# optimization – Is the problem “find the sequence of \$N\$ numbers between 1 and \$D\$ with least cost”, NP-hard?

Consider sequences $$p=(p_1,dots,p_N)$$ (the order matters) of length $$N$$, where $$p_iin{1,dots,D}$$ for fixed $$D$$. Moreover, consider a cost function $$c:{1,dots,D}^Ntomathbb{R}$$ which comply $$c(q)neq c(p), forall p,qin{1,dots,D}^N$$. The problem is to find $$pin{1,dots,D}^N$$ with least cost $$c(p)$$. I want to show that this problem is NP-hard.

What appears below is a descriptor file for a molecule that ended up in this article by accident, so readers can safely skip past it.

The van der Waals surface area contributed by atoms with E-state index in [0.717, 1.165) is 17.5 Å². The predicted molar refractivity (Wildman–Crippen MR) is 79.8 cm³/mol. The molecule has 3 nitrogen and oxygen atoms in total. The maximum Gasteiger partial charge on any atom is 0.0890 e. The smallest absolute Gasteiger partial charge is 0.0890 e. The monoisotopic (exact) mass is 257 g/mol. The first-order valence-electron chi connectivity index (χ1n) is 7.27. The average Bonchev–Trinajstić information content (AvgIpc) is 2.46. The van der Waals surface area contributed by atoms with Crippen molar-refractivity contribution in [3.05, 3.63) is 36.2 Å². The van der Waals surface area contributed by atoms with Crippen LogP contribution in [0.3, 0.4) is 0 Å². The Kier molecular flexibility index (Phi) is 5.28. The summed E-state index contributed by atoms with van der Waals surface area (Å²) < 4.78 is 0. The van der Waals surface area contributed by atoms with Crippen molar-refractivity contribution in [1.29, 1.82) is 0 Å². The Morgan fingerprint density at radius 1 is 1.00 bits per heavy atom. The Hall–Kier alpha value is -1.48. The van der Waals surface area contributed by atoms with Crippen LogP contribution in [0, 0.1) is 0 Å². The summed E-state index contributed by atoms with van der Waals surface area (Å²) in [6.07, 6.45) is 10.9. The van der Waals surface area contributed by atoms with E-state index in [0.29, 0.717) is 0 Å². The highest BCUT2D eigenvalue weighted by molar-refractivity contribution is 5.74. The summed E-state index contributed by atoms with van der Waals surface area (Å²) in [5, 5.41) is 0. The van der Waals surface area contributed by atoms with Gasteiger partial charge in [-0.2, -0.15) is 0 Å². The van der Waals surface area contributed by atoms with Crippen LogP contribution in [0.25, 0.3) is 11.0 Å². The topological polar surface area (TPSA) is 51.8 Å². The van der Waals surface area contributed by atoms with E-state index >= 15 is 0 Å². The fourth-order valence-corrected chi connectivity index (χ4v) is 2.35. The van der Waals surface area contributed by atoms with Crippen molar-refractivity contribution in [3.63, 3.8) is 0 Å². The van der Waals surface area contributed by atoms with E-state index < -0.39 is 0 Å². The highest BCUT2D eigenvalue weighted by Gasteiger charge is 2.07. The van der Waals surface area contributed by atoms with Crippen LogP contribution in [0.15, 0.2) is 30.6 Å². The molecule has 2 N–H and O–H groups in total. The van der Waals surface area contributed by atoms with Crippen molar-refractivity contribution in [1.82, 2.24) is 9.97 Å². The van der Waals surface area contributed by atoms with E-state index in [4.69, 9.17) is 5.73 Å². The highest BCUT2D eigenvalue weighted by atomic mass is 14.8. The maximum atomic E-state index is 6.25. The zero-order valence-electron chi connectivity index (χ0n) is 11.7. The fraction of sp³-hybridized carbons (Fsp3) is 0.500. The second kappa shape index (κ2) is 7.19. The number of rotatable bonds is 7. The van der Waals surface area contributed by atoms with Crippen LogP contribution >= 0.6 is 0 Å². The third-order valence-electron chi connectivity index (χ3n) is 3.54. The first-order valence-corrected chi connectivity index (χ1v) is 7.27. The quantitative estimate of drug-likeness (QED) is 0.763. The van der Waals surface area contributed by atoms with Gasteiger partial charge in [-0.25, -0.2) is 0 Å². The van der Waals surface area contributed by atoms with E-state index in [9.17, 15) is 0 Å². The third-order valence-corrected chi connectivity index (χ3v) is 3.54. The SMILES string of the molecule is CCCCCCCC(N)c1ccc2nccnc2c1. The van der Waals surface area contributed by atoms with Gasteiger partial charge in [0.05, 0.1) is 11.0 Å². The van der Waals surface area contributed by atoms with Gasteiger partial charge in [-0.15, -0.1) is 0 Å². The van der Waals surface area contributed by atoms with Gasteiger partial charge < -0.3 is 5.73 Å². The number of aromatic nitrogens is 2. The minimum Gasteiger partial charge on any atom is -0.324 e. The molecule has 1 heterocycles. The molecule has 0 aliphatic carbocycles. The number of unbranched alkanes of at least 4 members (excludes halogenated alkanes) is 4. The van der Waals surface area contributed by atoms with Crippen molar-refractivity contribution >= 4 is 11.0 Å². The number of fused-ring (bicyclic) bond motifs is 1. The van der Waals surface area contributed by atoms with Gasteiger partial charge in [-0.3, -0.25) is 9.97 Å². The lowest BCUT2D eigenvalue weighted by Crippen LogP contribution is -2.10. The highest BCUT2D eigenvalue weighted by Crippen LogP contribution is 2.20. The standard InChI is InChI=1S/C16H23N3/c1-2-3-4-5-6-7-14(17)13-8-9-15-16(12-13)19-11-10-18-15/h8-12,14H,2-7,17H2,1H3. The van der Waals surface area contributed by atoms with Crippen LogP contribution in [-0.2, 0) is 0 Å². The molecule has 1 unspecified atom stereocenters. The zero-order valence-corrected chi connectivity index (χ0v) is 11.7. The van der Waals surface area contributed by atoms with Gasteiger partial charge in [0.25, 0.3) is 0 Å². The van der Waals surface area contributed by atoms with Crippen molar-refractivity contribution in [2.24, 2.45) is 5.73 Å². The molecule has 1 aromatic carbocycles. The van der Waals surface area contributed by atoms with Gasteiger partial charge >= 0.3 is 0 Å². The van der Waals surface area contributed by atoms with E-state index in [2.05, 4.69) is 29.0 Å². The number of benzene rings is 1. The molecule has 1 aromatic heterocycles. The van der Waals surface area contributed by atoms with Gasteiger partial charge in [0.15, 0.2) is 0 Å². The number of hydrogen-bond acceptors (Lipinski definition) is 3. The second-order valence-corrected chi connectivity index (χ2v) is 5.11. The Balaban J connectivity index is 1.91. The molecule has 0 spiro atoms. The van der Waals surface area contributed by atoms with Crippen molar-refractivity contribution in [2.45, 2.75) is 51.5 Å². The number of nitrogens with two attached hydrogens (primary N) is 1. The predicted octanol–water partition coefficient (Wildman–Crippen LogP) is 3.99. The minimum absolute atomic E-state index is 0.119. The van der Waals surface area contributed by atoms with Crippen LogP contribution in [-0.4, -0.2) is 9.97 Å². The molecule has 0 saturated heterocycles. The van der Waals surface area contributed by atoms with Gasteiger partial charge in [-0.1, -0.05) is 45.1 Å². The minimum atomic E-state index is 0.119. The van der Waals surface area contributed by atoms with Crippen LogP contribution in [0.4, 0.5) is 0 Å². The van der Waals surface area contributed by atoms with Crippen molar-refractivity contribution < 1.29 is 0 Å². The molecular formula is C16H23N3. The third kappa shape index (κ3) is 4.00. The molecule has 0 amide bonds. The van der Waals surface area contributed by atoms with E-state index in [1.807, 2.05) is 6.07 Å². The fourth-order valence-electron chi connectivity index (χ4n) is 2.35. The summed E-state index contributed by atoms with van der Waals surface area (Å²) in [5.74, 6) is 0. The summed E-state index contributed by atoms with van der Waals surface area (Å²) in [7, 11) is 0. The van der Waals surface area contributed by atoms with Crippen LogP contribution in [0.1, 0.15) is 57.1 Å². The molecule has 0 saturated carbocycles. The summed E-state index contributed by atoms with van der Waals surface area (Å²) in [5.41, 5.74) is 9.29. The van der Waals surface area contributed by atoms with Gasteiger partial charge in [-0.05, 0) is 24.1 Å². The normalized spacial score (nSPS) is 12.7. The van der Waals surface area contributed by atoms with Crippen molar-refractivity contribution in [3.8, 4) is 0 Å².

In my opinion, since all costs are different, there is no other way but to check all possible ($$D^N$$) combinations to find the optimum. Should this be enough to conclude that this problem is NP-hard? If so, what is the “formal argument” under this line of reasoning?

Alternatively, is there a standard reference which state that a problem like this is NP-hard? Which other NP-hard problem can be reduced to this one?